Features | From Pivot Magazine

Why butlers are making a comeback in 2019

Butlers are becoming the must-have amenity at high-end hotels. And they handle a lot more than your luggage and laundry

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Butler unpacking, drawing bath, serving teaToronto’s St. Regis hotel has five butlers who unpack bags, draw your bath and bring you tea (Photographs by Kayla Rocca)

You never forget your first butler. Mine was a plucky and gallant young fellow named Oat, and, to be perfectly honest, I had no idea what I was supposed to do with him.

Oat was employed by the Siam, a luxurious hotel in Bangkok where they like to say, “Life without a butler is barely worth living at all.” 

After some gentle coaxing on his part, I agreed to let Oat unpack my suitcase and arrange for my clothes to be pressed. Eventually, I let him run me a bath and, before the trip was up, he organized a visit for me to one of Bangkok’s best street food stalls. He fixed things so I could skip the hours-long lineup, then ordered a bottle of Chablis that chilled in a silver ice bucket—definitely not the standard offering at a rickety roadside stall—while I waited for my kai-jeaw poo and char keow teow.

Back home, it took me two weeks to unpack my suitcase on my own without a butler’s help and some of the clothes from that trip haven’t been properly pressed since. 

That was in 2013, when it felt like hotel butlers were still something of a novelty. But three years earlier, the trend forecasting group TrendWatching.com coined the term “brand butlers” and suggested brands “focus on assisting consumers in making the most of their daily lives versus the old model of selling them a lifestyle if not an identity.”

Today, butlers are fast becoming the must-have amenity for high-end hotels, cruise lines and even some airlines. The International Guild of Professional Butlers estimates that there are currently a few million professional butlers in the world, and notes that while there has been a steady increase of butlers in the last 30 years, the past decade has seen a surge in the profession.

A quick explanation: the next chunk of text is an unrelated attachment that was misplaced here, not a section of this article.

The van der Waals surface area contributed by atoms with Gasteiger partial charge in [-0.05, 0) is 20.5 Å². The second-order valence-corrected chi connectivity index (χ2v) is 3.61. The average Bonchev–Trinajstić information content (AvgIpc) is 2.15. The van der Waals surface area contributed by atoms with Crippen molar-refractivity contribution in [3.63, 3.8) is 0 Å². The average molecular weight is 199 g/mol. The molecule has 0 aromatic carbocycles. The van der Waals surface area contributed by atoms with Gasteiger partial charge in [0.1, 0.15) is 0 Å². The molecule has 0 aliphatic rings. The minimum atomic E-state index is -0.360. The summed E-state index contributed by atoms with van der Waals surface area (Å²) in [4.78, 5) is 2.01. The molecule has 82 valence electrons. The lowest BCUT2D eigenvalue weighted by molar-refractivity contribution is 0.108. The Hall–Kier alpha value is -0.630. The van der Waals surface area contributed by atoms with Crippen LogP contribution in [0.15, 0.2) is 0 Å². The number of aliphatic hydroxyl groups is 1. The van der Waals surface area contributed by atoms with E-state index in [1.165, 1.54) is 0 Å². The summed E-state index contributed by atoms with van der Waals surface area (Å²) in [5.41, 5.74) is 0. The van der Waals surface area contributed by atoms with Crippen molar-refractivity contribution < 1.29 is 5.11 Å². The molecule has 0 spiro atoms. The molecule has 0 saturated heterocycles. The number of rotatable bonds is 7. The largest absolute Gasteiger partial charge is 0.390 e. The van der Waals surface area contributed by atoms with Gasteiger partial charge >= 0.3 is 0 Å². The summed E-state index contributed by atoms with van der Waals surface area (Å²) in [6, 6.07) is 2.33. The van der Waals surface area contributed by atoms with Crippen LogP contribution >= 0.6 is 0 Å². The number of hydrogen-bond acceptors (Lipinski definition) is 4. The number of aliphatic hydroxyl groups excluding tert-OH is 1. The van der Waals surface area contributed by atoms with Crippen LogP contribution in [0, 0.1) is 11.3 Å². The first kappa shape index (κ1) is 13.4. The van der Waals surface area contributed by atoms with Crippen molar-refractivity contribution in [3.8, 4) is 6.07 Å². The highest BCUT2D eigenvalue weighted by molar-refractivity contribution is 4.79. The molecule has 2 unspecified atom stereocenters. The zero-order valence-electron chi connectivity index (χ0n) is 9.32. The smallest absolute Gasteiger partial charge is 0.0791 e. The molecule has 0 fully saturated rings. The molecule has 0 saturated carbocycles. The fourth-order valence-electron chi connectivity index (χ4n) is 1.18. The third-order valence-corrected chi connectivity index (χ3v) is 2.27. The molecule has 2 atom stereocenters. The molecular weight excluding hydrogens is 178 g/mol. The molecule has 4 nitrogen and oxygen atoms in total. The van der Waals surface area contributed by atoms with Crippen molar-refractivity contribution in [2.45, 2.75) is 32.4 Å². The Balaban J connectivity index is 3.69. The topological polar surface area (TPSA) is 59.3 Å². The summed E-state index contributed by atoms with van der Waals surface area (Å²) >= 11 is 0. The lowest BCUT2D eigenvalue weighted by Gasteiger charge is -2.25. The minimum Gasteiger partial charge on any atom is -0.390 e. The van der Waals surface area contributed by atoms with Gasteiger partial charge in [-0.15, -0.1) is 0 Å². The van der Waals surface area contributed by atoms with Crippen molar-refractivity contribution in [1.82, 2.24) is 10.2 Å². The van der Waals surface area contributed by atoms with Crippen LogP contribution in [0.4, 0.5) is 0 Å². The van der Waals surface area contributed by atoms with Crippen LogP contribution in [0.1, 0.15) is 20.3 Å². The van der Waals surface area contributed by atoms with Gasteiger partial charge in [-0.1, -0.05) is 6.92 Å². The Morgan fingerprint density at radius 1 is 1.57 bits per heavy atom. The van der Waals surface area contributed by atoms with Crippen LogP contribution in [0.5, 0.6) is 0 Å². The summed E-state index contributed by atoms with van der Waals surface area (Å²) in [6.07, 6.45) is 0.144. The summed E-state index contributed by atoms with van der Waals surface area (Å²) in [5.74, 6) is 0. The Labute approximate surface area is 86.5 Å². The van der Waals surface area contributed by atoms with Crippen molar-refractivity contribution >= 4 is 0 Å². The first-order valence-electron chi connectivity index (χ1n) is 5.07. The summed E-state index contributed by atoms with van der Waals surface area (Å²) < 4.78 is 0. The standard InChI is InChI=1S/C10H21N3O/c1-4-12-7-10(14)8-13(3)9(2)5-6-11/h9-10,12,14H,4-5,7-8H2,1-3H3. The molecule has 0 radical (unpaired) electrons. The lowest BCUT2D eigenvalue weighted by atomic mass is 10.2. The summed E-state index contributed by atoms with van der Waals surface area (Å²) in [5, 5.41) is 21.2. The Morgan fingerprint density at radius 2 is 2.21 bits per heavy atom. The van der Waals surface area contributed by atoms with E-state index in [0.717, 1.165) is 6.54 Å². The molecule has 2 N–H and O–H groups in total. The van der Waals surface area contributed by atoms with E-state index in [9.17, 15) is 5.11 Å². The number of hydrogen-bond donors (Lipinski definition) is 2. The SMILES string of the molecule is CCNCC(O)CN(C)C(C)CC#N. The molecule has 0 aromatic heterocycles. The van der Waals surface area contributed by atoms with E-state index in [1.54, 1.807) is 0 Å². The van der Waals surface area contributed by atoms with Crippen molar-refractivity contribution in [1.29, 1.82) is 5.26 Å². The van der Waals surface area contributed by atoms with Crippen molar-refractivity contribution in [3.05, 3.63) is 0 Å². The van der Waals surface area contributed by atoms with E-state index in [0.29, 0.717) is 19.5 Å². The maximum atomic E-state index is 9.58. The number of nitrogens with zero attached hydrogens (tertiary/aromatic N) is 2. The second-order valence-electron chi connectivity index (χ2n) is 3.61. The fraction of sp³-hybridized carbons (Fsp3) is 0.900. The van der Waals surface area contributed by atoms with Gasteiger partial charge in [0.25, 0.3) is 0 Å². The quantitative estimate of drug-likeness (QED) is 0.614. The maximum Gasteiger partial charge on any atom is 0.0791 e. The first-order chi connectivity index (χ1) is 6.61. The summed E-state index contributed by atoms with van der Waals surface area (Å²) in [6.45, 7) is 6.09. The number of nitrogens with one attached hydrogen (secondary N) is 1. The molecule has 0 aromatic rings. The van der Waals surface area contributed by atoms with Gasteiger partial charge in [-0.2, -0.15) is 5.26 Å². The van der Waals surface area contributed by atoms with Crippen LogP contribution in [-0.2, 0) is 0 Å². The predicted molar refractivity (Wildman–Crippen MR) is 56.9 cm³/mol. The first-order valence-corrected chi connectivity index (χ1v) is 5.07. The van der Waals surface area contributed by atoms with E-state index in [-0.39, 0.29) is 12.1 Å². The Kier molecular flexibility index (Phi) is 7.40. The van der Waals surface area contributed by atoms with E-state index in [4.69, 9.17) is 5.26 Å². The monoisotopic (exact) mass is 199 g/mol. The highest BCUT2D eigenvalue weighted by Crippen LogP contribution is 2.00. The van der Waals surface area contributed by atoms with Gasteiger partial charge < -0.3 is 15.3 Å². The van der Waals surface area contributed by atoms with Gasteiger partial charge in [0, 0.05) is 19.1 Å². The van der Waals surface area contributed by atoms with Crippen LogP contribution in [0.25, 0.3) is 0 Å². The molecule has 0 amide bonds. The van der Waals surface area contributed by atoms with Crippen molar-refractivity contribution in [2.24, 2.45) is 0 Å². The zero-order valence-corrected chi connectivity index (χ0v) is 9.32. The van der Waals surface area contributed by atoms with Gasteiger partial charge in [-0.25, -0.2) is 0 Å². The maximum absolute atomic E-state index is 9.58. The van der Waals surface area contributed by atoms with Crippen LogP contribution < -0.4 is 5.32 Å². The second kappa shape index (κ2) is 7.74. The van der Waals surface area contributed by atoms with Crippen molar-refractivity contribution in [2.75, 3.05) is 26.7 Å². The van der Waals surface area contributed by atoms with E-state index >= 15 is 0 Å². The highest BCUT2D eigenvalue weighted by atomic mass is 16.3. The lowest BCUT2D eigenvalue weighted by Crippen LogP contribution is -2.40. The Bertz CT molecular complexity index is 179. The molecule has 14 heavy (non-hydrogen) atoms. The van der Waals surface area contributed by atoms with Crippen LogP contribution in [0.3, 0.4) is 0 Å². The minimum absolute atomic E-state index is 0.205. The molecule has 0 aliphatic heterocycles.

In New York, the St. Regis has offered butler service for more than 100 years. And when the chain opened in Toronto in November 2018, it went full bore on the butler front, offering the amenity to every one of its 258 guest suites. 

“The goal of our butlers is to create a very bespoke and highly personalized experience for our guests.”

“Think of them as a personal point of contact,” Heather Wadel, executive butler at the new St. Regis Toronto, says of the hotel’s roster of five who can deliver your morning coffee, unpack your bags, press your shirt and are available online to answer questions around the clock. “The goal of our butlers is to create a very bespoke and highly personalized experience for our guests,” Wadel explains. “We would have reached out to the guest before their arrival to find out why they’re coming, what time they’re coming, what their needs are, be it dietary restrictions or mobility issues, and doing everything we can to truly make their stay seamless.” 

High-end cruise lines like Silversea and Crystal Esprit, a boutique, all-suite yacht in the Crystal Cruises fleet, provide butlers to all of their guests, and Etihad Airways offers Savoy Academy-trained butlers to passengers flying in the airline’s luxurious three-room flying apartment, the Residence.